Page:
Political Insider

An AJC blog about Atlanta politics, Georgia politics, Georgia and metro Atlanta election campaigns. Because all politics is local.

Updated: House Democrats continue gun sit-in after Republicans adjourn

Updated, 8:40 a.m.: 

A few Democrats are continuing to hold the House floor even after Republican leaders adjourned the chamber at roughly 3:15 a.m. for a week-long recess in a bid to cut-short their sit-in over gun control.

GOP leaders did not give in to the Democrats' demands to debate and vote on a pair of bills that would expand background checks and bar people on the terror watch list from purchasing firearms. The GOP instead rushed to adjourn roughly 36 hours earlier than planned over chants of "shame" from Democrats.

Democrats' sit-in has now stretched on for roughly 21 hours.

Here's a recent AP dispatch:

By 7:30 a.m. Thursday — 20 hours after the protest commenced — around a dozen Democrats remained, including Minority Leader Nancy Pelosi, giving speeches that mixed victory declarations with vows to never back down in their drive to curb firearm violence.

"While the Americans don't always expect us to win, they do expect us to fight," said Rep. Al Green, D-Texas, as dawn broke and the few remaining lawmakers sat in a paper-cluttered chamber beneath empty visitor galleries. "We demonstrated to the American why we can't get votes on common sense safety measures."

When Republicans streamed to the exits hours earlier, Democrats remained on the House floor, shouting "No bill no break!" and waving papers with the names of gun victims written in black. Rep. Maxine Waters of California said she was ready to stay "until Hell freezes over."

Original post, 1:40 a.m.:

Republican leaders early on Thursday morning sought to reassert control over proceedings on the House floor after an astounding and unpredictable 14 hours in which Democrats staged a sit-in over gun control legislation.

GOP leaders announced a series of votes stretching late into the night on legislation unrelated to firearms, part of an attempt to shift the conversation away from the Democrats' protests. Among the items on tap: a final vote on a long-awaited spending bill for fighting the Zika virus.

As the C-SPAN cameras flickered back on -- they were cut off during the Democrats' sit-in since the House was in recess -- the scene quickly turned ugly.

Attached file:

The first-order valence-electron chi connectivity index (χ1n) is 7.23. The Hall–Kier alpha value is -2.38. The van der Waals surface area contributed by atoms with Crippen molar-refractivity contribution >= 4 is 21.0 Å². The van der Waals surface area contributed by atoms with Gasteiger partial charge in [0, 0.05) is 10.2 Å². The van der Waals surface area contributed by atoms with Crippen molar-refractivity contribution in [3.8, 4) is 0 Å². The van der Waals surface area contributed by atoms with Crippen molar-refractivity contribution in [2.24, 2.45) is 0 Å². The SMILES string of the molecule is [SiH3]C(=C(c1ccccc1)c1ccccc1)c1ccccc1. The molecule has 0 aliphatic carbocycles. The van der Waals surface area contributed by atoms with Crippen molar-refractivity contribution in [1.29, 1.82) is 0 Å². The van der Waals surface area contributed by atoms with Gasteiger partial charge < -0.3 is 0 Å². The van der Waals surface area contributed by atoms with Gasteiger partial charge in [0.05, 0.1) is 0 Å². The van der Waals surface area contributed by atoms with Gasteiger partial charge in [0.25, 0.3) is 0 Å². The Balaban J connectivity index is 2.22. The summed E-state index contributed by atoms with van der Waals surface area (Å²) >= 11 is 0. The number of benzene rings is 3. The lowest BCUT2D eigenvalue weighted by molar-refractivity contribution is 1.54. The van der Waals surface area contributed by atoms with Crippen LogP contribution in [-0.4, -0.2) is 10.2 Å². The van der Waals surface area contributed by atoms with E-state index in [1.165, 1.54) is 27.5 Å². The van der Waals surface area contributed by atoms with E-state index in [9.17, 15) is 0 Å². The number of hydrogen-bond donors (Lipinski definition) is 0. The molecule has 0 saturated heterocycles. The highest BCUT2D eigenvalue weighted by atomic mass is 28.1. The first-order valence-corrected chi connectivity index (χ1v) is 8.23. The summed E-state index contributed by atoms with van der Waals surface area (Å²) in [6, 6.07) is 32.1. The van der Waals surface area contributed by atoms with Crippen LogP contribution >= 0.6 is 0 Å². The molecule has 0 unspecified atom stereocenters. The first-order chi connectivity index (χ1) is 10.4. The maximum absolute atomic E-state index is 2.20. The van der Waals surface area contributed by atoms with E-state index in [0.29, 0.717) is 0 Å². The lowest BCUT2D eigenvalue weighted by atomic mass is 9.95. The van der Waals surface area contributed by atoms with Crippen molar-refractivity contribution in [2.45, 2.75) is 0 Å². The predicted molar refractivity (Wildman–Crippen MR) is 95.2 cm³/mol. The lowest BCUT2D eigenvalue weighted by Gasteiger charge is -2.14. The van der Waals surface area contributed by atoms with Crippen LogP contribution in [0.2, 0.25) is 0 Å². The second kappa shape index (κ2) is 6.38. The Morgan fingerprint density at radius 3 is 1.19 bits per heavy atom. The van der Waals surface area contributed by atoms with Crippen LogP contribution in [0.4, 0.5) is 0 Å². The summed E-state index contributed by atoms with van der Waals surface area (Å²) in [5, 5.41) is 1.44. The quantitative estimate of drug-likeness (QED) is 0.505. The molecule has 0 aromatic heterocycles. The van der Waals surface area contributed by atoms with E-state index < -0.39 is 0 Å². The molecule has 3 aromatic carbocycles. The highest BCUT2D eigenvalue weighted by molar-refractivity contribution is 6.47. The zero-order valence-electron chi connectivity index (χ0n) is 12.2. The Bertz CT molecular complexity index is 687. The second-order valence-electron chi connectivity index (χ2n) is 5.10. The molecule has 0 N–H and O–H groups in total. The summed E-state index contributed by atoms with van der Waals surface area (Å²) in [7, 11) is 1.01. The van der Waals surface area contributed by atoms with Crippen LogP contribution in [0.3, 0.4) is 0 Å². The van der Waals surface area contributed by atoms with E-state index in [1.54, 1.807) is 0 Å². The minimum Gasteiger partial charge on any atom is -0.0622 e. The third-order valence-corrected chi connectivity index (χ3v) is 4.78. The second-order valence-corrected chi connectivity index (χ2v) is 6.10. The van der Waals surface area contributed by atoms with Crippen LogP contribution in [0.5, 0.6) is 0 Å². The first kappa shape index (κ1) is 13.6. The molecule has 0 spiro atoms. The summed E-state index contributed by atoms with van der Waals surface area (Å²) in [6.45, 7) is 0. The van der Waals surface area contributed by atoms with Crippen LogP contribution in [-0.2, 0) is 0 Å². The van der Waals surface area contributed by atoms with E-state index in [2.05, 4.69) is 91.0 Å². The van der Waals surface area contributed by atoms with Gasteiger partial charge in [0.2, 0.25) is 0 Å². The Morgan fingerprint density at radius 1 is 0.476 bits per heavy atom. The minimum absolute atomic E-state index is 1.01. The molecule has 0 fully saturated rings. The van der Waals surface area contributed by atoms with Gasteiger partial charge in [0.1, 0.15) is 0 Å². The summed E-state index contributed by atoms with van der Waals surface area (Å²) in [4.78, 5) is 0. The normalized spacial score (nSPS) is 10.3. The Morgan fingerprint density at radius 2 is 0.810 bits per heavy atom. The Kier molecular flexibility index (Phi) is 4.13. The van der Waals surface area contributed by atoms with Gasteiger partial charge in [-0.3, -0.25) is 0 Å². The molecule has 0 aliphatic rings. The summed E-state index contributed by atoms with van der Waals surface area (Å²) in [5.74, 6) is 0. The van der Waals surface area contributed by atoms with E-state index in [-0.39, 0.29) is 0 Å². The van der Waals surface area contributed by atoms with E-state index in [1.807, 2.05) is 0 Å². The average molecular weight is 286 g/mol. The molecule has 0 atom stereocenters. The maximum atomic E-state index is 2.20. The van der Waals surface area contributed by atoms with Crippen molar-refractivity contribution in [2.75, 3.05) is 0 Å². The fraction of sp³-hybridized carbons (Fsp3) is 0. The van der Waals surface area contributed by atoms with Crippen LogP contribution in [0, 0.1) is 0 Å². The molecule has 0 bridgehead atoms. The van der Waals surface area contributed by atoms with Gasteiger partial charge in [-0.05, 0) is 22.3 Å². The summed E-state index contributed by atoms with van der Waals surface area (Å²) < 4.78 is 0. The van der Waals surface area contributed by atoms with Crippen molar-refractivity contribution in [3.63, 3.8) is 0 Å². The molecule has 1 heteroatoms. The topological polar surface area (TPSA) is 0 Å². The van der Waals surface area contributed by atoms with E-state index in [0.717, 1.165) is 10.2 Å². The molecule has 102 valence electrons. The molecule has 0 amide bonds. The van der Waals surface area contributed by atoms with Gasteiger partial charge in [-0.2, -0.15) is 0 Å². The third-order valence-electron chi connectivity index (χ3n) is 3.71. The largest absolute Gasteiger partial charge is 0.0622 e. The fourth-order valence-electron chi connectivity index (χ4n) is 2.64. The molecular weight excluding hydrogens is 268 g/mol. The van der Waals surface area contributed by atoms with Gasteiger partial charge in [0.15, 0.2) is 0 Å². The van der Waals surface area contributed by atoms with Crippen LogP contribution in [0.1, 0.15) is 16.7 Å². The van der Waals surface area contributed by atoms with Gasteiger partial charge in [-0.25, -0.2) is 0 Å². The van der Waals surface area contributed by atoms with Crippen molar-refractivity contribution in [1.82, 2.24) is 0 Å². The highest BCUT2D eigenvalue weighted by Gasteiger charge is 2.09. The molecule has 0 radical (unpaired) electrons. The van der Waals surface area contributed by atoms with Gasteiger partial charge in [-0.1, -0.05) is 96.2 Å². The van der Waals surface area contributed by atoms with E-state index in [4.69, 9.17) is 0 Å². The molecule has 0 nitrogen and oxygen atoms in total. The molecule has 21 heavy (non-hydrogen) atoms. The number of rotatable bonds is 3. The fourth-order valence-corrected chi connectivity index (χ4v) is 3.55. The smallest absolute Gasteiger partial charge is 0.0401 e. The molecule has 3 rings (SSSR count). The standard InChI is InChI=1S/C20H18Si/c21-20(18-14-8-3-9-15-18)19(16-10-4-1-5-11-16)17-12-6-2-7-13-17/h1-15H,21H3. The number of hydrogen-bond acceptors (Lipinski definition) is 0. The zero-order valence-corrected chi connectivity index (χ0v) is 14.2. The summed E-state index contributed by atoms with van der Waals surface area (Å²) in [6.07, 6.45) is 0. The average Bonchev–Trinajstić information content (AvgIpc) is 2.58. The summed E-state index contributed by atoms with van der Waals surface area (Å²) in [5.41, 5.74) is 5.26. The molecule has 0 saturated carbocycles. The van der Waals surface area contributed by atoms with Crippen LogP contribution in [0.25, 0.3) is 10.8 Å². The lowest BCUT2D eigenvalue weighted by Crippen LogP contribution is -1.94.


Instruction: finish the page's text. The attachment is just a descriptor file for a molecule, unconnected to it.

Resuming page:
Democrats repeatedly drowned out Speaker Paul Ryan with chants of "no bill, no break," a reference to their demand that the House not leave for its weeklong July Fourth recess without debating and voting on background check and terror list legislation.

They also waved signs bearing the names and pictures of gun violence victims and at one point traded barbs with Texas Republican Louie Gohmert:

Democrats appeared ready to settle in for the night on the House chamber's blue carpet. The Associated Press reported that lawmakers brought in sleeping bags, pillows and food -- Massachusetts Sen. Elizabeth Warren even delivered Dunkin' Donuts to the group earlier in the evening. Democratic lawmakers continued to stream a live feed of their floor speeches to Periscope well past 1:30 a.m.

Meanwhile, here's a recent look at the scene outside the Capitol:

The sit-in is being led by Atlanta Democrat and civil rights icon John Lewis, who kicked off the protest with a searing five-minute speech on the House floor calling for action. 

Check out our earlier coverage of Wednesday's floor action here. 

Earlier on Wednesday, Ryan called Democrats' sit-in a "publicity stunt":

"They're trying to get you to ask me those questions for publicity's sake," Ryan said on CNN. "This isn't trying to come up with a solution to a problem, this is trying to get attention."

But Democrats also received words of encouragement on social media from the likes of President Barack Obama and Late Show host Stephen Colbert:

The Washington Post reported that the sit-in is only the third of its kind since the 1970s.

Reader Comments ...

About the Author

Tamar Hallerman is The Atlanta Journal-Constitution's Washington correspondent, covering Congress, federal agencies and other government activities that impact Georgia.